An emergency power infrastructure rehabilitation project funded by ZimFund, has reached the last leg of implementation with the delivery of a 175 MVA transformer, signaling relief from constant power outages for thousands of customers in the Midlands, Mashonaland East and West provinces of Zimbabwe.
The transformer was delivered on Sunday to the Sherwood Substation in Kwekwe, about 200km west of Harare.
Phase II of the emergency power infrastructure rehabilitation project was funded to the tune of $22,74 million by ZimFund, in which the African Development Bank Group is a major partner.
Customers fed by the Sherwood Substation, are spread over Midlands, Mashonaland East, West and Masvingo provinces, serving over 1,2 million people.
The substation is currently equipped with three 90MVA, 330/88/11kV transformers, giving a total substation installed capacity of 270MVA against a substation demand of 350MVA.
The new transformer will replace the old equipment which is beyond repair, causing numerous power interruptions that have impacted negatively on households, industry, human capital institutions, and essential basic service delivery.
WSP Power managing director Dinesh Buldoo representing the government of Zimbabwe stated that the delivery of the transformer was “a key milestone since it is the largest key equipment included in the project scope”.
“The project faced delays exacerbated by the COVID-19 pandemic impact especially on the production and shipping lines.
“We would like to thank Zimbabwe Electricity Transmission and Distribution Company (ZETDC) and the people of Zimbabwe for their patience throughout this project,” he said.
The African Development Bank-managed EPIRP Phase II was designed to improve the availability of electricity supply through rehabilitation of generation, transmission and distribution facilities.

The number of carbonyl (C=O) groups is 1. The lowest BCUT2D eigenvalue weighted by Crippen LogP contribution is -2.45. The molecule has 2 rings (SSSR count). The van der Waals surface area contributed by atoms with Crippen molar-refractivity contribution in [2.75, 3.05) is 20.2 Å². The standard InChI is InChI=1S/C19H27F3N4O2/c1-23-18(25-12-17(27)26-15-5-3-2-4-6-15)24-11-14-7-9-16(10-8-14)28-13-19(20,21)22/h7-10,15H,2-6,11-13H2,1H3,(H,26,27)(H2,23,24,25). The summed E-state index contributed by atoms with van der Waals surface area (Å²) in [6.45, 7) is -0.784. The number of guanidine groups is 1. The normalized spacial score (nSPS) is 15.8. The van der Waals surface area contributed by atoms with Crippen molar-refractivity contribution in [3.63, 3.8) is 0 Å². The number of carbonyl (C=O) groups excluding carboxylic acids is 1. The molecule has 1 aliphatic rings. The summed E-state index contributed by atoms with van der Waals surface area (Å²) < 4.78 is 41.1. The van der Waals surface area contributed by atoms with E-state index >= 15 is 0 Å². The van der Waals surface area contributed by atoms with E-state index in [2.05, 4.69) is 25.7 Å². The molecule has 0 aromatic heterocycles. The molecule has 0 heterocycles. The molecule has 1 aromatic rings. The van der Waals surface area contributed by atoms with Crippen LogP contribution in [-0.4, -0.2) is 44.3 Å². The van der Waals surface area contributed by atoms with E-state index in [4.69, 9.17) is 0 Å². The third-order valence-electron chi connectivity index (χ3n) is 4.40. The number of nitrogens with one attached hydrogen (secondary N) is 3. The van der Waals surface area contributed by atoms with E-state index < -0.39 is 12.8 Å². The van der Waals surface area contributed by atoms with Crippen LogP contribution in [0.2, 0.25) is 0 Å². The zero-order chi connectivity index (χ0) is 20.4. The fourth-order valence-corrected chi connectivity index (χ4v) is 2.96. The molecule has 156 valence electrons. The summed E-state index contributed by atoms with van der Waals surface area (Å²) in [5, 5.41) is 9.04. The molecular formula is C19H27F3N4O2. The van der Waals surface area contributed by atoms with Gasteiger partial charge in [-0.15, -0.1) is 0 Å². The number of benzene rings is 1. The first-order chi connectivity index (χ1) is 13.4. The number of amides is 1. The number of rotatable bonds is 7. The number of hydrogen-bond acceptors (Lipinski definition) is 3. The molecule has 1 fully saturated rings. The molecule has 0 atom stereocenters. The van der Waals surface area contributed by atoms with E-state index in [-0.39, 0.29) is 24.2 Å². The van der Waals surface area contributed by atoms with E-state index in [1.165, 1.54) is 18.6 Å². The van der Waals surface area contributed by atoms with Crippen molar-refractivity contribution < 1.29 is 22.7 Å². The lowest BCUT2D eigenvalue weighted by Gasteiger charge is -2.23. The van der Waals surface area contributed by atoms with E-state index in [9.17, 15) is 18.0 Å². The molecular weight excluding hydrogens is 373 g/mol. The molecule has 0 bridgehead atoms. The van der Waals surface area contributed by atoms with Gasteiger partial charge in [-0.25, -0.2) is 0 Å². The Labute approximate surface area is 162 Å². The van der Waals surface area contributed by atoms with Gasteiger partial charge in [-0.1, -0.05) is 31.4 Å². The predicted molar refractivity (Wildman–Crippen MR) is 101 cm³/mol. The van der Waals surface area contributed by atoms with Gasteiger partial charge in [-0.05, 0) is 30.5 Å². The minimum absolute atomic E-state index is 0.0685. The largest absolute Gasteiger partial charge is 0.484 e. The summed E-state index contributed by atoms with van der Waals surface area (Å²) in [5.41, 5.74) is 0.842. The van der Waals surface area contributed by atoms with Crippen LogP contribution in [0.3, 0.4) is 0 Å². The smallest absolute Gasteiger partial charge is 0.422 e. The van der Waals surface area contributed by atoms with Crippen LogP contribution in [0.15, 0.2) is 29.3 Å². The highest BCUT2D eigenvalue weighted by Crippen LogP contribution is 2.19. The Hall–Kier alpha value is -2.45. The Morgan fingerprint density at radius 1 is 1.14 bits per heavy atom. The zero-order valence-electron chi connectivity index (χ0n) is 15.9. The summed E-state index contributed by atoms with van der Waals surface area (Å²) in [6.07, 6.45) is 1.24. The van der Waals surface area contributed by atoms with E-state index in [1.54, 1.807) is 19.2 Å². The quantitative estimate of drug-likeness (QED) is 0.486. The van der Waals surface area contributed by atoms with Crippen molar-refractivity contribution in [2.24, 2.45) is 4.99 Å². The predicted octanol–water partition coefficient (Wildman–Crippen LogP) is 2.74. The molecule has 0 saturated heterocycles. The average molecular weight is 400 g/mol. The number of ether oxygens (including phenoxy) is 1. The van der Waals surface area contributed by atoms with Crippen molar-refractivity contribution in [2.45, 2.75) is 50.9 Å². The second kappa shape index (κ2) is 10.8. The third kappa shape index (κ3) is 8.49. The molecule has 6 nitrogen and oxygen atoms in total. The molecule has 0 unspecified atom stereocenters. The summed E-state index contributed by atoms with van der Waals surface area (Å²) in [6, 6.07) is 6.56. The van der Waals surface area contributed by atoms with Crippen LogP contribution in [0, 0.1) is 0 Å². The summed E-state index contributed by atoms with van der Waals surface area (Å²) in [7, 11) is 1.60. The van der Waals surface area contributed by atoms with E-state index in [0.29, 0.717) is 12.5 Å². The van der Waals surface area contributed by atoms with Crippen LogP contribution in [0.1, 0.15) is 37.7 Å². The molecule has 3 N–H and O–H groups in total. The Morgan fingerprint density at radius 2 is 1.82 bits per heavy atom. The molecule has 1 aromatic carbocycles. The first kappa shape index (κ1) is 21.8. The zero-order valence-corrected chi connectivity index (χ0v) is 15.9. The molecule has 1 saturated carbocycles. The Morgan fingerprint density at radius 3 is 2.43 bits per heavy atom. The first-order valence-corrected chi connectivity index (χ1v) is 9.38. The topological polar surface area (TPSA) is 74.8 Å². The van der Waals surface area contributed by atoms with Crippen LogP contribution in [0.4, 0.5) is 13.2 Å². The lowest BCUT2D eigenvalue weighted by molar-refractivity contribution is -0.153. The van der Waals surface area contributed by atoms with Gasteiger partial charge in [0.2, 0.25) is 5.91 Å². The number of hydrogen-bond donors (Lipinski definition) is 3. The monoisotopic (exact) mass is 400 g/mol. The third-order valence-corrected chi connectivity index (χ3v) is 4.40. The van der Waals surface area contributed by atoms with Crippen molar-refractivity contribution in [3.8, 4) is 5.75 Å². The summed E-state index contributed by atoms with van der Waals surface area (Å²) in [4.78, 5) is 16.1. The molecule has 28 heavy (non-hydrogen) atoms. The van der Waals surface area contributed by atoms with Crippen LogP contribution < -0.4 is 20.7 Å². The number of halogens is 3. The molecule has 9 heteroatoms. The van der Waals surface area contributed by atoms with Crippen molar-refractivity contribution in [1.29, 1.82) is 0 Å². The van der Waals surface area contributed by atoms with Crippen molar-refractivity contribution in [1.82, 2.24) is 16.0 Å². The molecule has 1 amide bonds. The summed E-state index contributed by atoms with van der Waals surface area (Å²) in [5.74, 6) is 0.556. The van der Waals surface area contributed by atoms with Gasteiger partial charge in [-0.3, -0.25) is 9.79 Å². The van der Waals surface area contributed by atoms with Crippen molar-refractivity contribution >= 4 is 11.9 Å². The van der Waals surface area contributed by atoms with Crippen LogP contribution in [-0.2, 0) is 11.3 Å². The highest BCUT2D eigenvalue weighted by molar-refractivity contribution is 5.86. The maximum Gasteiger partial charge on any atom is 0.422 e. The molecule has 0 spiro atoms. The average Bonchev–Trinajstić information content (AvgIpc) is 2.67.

The project target areas were Kwekwe, Gweru, Bulawayo, Mutare, Harare and Hwange, with a combined target population of five million people.
Commenting on the delivery of the transformer, ZETDC network development engineer Edson Manyewe said it would result “in improved reliability of supplies, efficient operation of the network as well as improved quality of supplies.”
ZimFund has been one of the most instrumental programmes in the country in terms of restoring Zimbabwe’s critical infrastructure for power, water supply and sanitation especially in the targeted areas.
By the end of the first phase of the power project in 2016, more than 529 768 people in residential areas had their sewage reticulation serviced by reliable power, 11 632 others were restored to the electricity network and 11 097 people were added to the network.
The $145,8 million fund’s donors include Australia, Denmark, Germany, Norway, Sweden, Switzerland and United Kingdom.
Most of the substations rehabilitated under ZimFund power project, supply power to critical institutions such as hospitals, schools and universities, water and sewage treatment plants, mines and other public facilities that cater for a population of over five million people, spread across the country’s provinces.
Under its energy sector, the African Development Bank is also financing other infrastructure projects in Zimbabwe such as the Kariba Dam Rehabilitation, Alaska-Karoi Transmission Line and Energy Sector Reform Support projects with a total investment of US90,5 million. – African Business